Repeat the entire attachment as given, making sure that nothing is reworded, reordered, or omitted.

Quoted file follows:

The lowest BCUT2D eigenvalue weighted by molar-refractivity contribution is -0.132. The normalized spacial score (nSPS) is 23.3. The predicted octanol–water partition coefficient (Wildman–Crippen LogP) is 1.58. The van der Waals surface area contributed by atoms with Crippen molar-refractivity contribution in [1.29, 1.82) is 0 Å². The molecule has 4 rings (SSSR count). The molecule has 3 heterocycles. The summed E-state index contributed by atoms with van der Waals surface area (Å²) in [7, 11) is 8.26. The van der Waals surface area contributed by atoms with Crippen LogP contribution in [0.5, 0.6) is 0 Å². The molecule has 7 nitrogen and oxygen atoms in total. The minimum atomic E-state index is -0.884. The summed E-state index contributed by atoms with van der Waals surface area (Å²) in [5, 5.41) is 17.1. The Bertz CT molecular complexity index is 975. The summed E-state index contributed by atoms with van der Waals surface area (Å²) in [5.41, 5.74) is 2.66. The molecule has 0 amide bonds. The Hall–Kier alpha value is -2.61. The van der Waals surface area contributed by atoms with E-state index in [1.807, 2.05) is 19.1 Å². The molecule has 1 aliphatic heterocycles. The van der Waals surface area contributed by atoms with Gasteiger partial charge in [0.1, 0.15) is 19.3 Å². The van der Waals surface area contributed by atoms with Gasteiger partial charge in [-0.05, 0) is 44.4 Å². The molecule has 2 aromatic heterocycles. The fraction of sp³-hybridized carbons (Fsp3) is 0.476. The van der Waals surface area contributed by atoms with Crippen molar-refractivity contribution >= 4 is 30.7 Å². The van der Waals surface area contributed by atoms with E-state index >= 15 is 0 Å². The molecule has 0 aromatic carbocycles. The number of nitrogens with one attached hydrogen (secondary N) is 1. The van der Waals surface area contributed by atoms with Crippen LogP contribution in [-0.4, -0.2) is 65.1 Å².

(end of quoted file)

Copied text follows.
The lowest BCUT2D eigenvalue weighted by molar-refractivity contribution is -0.132. The normalized spacial score (nSPS) is 23.3. The predicted octanol–water partition coefficient (Wildman–Crippen LogP) is 1.58. The van der Waals surface area contributed by atoms with Crippen molar-refractivity contribution in [1.29, 1.82) is 0 Å². The molecule has 4 rings (SSSR count). The molecule has 3 heterocycles. The summed E-state index contributed by atoms with van der Waals surface area (Å²) in [7, 11) is 8.26. The van der Waals surface area contributed by atoms with Crippen LogP contribution in [0.5, 0.6) is 0 Å². The molecule has 7 nitrogen and oxygen atoms in total. The minimum atomic E-state index is -0.884. The summed E-state index contributed by atoms with van der Waals surface area (Å²) in [5, 5.41) is 17.1. The Bertz CT molecular complexity index is 975. The summed E-state index contributed by atoms with van der Waals surface area (Å²) in [5.41, 5.74) is 2.66. The molecule has 0 amide bonds. The Hall–Kier alpha value is -2.61. The van der Waals surface area contributed by atoms with E-state index in [1.807, 2.05) is 19.1 Å². The molecule has 1 aliphatic heterocycles. The van der Waals surface area contributed by atoms with Gasteiger partial charge in [0.1, 0.15) is 19.3 Å². The van der Waals surface area contributed by atoms with Gasteiger partial charge in [-0.05, 0) is 44.4 Å². The molecule has 2 aromatic heterocycles. The fraction of sp³-hybridized carbons (Fsp3) is 0.476. The van der Waals surface area contributed by atoms with Crippen molar-refractivity contribution >= 4 is 30.7 Å². The van der Waals surface area contributed by atoms with E-state index >= 15 is 0 Å². The molecule has 0 aromatic carbocycles. The number of nitrogens with one attached hydrogen (secondary N) is 1. The van der Waals surface area contributed by atoms with Crippen LogP contribution in [-0.4, -0.2) is 65.1 Å².